Data centers have been one of the most in-demand areas of commercial real estate since the beginning of the pandemic. For many data center securitizations, the cash flows ultimately come from major technology companies like Amazon that often have very high levels of cash on hand. In terms of risk, data center securitizations are still new and so do not have a track record in the market, and the credit rating agencies have been slow to assign ratings to them. However, we are confident in the ability of our credit analysts to accurately value these deals to find opportunities.

Aircraft ABS

The other securitized credit segment where we have been finding value is aircraft ABS, which are backed by aircraft lease payments from a diversified pool of airlines, traditionally with a large concentration of emerging markets exposure. These contrast with enhanced equipment trust certificates (EETCs), which are a form of corporate debt and a common way for major carriers in developed markets to finance their planes.

Aircraft ABS include meaningful credit enhancements to the senior tranche that have now been stress-tested through a pandemic that has stretched on for almost two years. For aircraft ABS issued since the start of the pandemic, there have been additional structural and collateral enhancements, including faster amortization (paydown of principal), younger aircraft collateral, and more exposure to major developed market airlines with ample access to liquidity. Through our credit underwriting process, we have focused our attention on the senior-most tranches of aircraft ABS with reliable cash flows in addition to yields that are attractive relative to other bonds with similar credit quality.

Credit Risk More Dependent on Collateral

We think of owning EETCs as taking on the credit risk of a developed market airline and having the benefit of collateral (the aircraft) securing that credit risk. Because aircraft ABS generally have no recourse to the airline lessor, we consider holding aircraft ABS as taking a senior position in the cash flows of a specified pool of aircraft collateral—in other words, the credit risk is more highly dependent on the collateral and the management of the collateral, and our credit underwriting process reflects this dynamic.

In terms of broader risks involved with aircraft ABS, major pandemic-related travel shutdowns could hurt the segment. However, if there are severe travel restrictions, we think that governments would likely step in again with boosts of fiscal aid to support their national flag carriers and economies. There have also been pockets of strength in short-haul domestic air travel, in contrast with weaker transcontinental air travel that is more impacted by travel restrictions. In addition, there are signs of pent-up demand for air travel with the lifting of government restrictions. Finally, there is some country risk involving the legal details of airline default and collateral repossession, but we think that the credit enhancements and structural protections within aircraft ABS more than offset these risks.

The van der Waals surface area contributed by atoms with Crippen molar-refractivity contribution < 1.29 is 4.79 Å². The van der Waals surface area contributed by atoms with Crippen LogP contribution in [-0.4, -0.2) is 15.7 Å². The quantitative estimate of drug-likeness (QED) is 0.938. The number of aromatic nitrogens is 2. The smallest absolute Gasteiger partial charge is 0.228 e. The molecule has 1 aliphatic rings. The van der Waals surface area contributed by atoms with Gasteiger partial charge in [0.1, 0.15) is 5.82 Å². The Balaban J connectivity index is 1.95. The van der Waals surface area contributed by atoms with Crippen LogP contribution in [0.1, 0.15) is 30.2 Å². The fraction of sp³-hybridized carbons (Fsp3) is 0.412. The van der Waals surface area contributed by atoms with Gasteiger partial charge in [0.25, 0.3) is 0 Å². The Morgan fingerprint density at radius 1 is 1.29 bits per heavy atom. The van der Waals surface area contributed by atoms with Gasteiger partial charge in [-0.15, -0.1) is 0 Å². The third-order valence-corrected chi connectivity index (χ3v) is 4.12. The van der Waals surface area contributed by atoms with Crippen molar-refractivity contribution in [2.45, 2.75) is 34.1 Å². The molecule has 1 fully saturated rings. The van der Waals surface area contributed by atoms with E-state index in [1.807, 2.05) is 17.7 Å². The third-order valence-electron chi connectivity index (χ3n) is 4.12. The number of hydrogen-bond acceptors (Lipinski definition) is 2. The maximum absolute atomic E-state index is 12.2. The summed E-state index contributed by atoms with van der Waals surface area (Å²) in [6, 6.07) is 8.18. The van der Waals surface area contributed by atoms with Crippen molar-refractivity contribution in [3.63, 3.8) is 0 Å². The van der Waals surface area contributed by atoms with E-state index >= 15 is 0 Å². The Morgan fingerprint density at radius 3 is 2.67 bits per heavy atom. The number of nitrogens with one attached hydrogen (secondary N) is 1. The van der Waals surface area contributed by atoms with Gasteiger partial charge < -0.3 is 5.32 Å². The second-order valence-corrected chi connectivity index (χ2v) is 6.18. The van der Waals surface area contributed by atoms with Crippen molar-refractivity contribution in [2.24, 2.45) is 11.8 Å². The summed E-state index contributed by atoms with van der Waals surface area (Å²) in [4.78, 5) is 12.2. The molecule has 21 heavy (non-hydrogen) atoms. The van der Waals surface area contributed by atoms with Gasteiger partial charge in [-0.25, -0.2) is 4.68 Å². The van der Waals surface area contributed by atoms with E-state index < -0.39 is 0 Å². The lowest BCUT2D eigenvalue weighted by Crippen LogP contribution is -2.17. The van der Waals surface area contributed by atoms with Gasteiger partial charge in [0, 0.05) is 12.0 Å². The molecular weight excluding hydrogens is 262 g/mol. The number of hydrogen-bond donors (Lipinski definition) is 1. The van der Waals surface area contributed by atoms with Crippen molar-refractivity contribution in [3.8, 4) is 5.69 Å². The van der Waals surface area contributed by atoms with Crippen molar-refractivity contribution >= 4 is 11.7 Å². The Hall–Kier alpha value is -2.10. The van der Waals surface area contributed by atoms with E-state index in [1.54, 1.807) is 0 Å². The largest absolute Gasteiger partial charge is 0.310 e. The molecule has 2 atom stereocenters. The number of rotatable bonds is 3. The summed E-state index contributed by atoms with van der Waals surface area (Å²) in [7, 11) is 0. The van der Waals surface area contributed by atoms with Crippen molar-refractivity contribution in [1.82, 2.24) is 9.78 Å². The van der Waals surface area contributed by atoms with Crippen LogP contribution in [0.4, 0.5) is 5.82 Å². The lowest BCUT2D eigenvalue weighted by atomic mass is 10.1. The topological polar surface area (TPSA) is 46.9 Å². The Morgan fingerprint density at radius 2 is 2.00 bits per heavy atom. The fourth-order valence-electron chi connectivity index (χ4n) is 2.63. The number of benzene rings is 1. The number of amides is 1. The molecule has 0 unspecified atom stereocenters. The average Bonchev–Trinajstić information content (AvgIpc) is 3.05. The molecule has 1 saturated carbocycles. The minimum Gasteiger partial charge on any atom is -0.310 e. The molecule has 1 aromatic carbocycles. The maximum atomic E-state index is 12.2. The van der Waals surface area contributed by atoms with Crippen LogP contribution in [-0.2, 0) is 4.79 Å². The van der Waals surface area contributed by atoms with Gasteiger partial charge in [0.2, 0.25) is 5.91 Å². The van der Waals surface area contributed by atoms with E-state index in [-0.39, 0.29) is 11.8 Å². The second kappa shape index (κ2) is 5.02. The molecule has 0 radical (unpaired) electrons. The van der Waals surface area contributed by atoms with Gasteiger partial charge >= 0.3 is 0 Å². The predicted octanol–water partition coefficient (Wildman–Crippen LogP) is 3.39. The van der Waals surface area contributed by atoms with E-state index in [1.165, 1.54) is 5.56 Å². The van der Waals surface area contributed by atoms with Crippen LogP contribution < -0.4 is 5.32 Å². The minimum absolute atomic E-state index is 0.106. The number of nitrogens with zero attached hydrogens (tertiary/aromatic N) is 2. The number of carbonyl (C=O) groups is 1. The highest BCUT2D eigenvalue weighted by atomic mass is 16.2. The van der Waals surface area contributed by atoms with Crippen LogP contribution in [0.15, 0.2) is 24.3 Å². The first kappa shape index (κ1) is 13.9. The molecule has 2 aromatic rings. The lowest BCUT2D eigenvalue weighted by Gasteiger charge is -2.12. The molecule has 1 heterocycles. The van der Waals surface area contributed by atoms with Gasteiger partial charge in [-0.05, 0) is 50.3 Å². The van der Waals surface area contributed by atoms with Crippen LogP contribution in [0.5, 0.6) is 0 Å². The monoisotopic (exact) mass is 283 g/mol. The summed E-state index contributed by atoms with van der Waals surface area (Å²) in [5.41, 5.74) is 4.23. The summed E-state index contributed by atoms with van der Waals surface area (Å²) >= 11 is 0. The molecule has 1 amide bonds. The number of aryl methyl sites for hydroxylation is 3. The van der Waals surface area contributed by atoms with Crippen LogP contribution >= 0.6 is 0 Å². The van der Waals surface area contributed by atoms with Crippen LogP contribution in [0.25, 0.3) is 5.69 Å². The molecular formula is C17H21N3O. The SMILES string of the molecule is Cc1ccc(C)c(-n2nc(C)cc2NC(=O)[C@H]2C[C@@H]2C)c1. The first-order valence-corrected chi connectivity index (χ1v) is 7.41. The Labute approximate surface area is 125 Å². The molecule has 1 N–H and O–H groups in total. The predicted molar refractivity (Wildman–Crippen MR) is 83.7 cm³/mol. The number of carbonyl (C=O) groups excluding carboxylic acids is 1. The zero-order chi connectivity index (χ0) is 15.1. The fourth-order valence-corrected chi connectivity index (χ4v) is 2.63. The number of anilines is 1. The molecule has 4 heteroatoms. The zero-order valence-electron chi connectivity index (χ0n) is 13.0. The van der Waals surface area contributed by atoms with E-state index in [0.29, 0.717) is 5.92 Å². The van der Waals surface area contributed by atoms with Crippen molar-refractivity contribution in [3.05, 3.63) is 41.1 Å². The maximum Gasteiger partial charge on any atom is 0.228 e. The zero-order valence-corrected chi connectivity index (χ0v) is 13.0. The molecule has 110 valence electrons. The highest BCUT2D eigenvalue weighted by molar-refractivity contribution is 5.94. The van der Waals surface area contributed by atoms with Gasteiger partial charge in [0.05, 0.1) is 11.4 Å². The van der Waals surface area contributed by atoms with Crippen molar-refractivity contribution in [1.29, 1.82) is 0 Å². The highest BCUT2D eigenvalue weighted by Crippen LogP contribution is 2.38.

Heavy New Supply Likely to Continue

Although the rush of new supply in 2021 has helped create some relative value in securitized credit, it is important to note that we see heavy issuance continuing and that dealer inventories in the sector are likely to remain elevated. This continuing imbalance in favor of supply over demand will probably limit potential gains from credit spread2 compression, so the opportunity is more for carry, or interest income in excess of the risk-free rate, rather than capital appreciation.

Of course, omicron or another coronavirus variant that triggers economy-wide lockdowns and causes another recession could cause selling pressure on all bonds with credit risk, including securitized credit. However, we think that most securitized credit segments could withstand this scenario and emerge relatively unscathed, as they did following the mass shutdowns in 2020.

What we’re watching next

We closely monitor various measures of consumer sentiment, both to gauge the health of the U.S. economy in general and to ascertain the outlook for the many segments of securitized credit that depend on consumer spending. High inflation has recently weighed on consumer sentiment, although consumer balance sheets remain strong.

Key Risks—The following risks are materially relevant to the discussion highlighted in this material:

Debt securities could suffer an adverse change in financial condition due to ratings downgrade or default, which may affect the value of an investment. Fixed income securities are subject to credit risk, liquidity risk, call risk, and interest rate risk. As interest rates rise, bond prices generally fall. Mortgage-backed securities are subject to credit risk, interest rate risk, prepayment risk, and extension risk.